I tapered off over the next week. I'd light up 3-4 times a day, smoke half a cigarette, throw the rest away. Did that for a few days, tapered down to a few puffs each time. Then no more. I spent a lot of time in places I didn't smoke--bathtub, bed. I brushed my teeth a lot. I ate a bunch of tangerines and drank grapefruit juice, because the idea of puffing up after the citrus was pretty yuck. I drank a lot of water. I took vitamins, especially C to help clean my body out, get rid of the toxins that were triggering the cravings. I took it easy on myself. And when the urge to smoke came, I learned to ride it out. I noticed it was like a wave on a beach. No matter how intense it was, it would peak and then pass. I grew more confident each time I won a small battle.

    I noticed that when I was in social situations, I was more tempted to smoke. I still remember a friend coming over to my house, sitting down and taking out a package of my brand and shaking out a smoke. I looked at it wistfully and said conversationally, "I haven't had a cigarette for a week." He didn't say a word, just put it back in the pack, put the pack in his pocket. When I assured him it was okay for him to smoke, he just shook his head. A small kindness that reinforced my resolve. I prioritized what I was doing.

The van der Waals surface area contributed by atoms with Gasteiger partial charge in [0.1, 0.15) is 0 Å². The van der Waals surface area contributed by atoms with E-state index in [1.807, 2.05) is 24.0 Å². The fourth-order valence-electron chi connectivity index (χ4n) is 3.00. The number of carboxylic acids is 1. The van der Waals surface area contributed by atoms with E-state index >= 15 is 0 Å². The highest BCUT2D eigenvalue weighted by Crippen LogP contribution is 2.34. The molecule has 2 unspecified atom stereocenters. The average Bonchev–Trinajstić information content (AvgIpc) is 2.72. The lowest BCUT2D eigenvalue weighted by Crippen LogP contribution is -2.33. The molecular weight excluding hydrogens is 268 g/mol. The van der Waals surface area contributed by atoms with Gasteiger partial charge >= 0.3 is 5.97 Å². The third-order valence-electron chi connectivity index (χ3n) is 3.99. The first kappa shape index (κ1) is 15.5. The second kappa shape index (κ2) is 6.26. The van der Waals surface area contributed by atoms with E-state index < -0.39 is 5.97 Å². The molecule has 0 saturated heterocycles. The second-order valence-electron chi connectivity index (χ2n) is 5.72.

I did things that kept my hands busy, especially in the evenings. That's how you quit, in the end. You just don't light up the next cigarette. You do whatever it takes to not light up the next cigarette.

    A few months later, I learned that my father had just died, and I got a cigarette, and lit up. I smoked it. I lit up another, and smoked half of it, looked at it, and asked myself, "What are you doing?" I threw it on the ground and stamped it out, and I was done.

    For several years after that, I'd get the odd tingle--"Gee, it would be nice to have a smoke," but it was just a passing fancy, not a serious crave--almost like seeing a familiar face in a crowd. Surprising when it would hit. And then finally, gone.
  3. firefighterjake

    firefighterjake Minister of Fire

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    Not a smoker, but I've had friends and family who have quit.

    Brother-in-law's long-time girlfriend: Used and swears by Chantix.